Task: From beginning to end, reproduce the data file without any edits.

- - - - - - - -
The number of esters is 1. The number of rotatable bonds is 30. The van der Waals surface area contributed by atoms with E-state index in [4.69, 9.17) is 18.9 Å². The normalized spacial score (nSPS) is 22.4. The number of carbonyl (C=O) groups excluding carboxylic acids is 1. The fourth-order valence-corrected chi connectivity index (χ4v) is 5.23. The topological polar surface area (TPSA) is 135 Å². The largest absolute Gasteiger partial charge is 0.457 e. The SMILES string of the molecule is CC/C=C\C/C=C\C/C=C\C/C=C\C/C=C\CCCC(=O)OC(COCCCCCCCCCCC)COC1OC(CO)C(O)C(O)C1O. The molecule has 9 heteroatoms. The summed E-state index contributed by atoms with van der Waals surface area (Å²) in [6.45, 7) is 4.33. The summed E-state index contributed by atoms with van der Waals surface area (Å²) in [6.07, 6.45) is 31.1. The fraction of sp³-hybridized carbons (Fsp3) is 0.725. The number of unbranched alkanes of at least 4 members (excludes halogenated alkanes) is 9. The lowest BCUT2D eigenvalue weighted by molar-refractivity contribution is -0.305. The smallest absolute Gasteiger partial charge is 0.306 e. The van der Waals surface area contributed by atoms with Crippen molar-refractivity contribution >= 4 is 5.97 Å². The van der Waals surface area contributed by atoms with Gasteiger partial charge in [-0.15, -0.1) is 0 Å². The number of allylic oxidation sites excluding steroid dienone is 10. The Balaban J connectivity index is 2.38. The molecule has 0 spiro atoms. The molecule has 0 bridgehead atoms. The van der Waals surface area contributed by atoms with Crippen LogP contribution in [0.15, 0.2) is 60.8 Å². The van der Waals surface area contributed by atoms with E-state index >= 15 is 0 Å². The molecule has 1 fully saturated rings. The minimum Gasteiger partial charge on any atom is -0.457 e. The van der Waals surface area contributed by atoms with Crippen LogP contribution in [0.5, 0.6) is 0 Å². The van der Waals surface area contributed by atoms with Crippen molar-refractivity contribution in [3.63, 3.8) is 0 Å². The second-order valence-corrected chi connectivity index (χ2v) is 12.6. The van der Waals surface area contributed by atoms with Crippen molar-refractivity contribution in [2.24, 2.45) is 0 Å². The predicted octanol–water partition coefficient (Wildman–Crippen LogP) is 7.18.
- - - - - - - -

The number of esters is 1. The number of rotatable bonds is 30. The van der Waals surface area contributed by atoms with E-state index in [4.69, 9.17) is 18.9 Å². The normalized spacial score (nSPS) is 22.4. The number of carbonyl (C=O) groups excluding carboxylic acids is 1. The fourth-order valence-corrected chi connectivity index (χ4v) is 5.23. The topological polar surface area (TPSA) is 135 Å². The largest absolute Gasteiger partial charge is 0.457 e. The SMILES string of the molecule is CC/C=C\C/C=C\C/C=C\C/C=C\C/C=C\CCCC(=O)OC(COCCCCCCCCCCC)COC1OC(CO)C(O)C(O)C1O. The molecule has 9 heteroatoms. The summed E-state index contributed by atoms with van der Waals surface area (Å²) in [6.45, 7) is 4.33. The summed E-state index contributed by atoms with van der Waals surface area (Å²) in [6.07, 6.45) is 31.1. The fraction of sp³-hybridized carbons (Fsp3) is 0.725. The number of unbranched alkanes of at least 4 members (excludes halogenated alkanes) is 9. The lowest BCUT2D eigenvalue weighted by molar-refractivity contribution is -0.305. The smallest absolute Gasteiger partial charge is 0.306 e. The van der Waals surface area contributed by atoms with Crippen molar-refractivity contribution >= 4 is 5.97 Å². The van der Waals surface area contributed by atoms with Gasteiger partial charge in [-0.15, -0.1) is 0 Å². The number of allylic oxidation sites excluding steroid dienone is 10. The Balaban J connectivity index is 2.38. The molecule has 0 spiro atoms. The molecule has 0 bridgehead atoms. The van der Waals surface area contributed by atoms with Crippen LogP contribution in [0.15, 0.2) is 60.8 Å². The van der Waals surface area contributed by atoms with E-state index >= 15 is 0 Å². The molecule has 1 fully saturated rings. The minimum Gasteiger partial charge on any atom is -0.457 e. The van der Waals surface area contributed by atoms with Crippen LogP contribution in [0.5, 0.6) is 0 Å². The van der Waals surface area contributed by atoms with Crippen molar-refractivity contribution in [3.63, 3.8) is 0 Å². The second-order valence-corrected chi connectivity index (χ2v) is 12.6. The van der Waals surface area contributed by atoms with Crippen molar-refractivity contribution in [2.24, 2.45) is 0 Å². The predicted octanol–water partition coefficient (Wildman–Crippen LogP) is 7.18.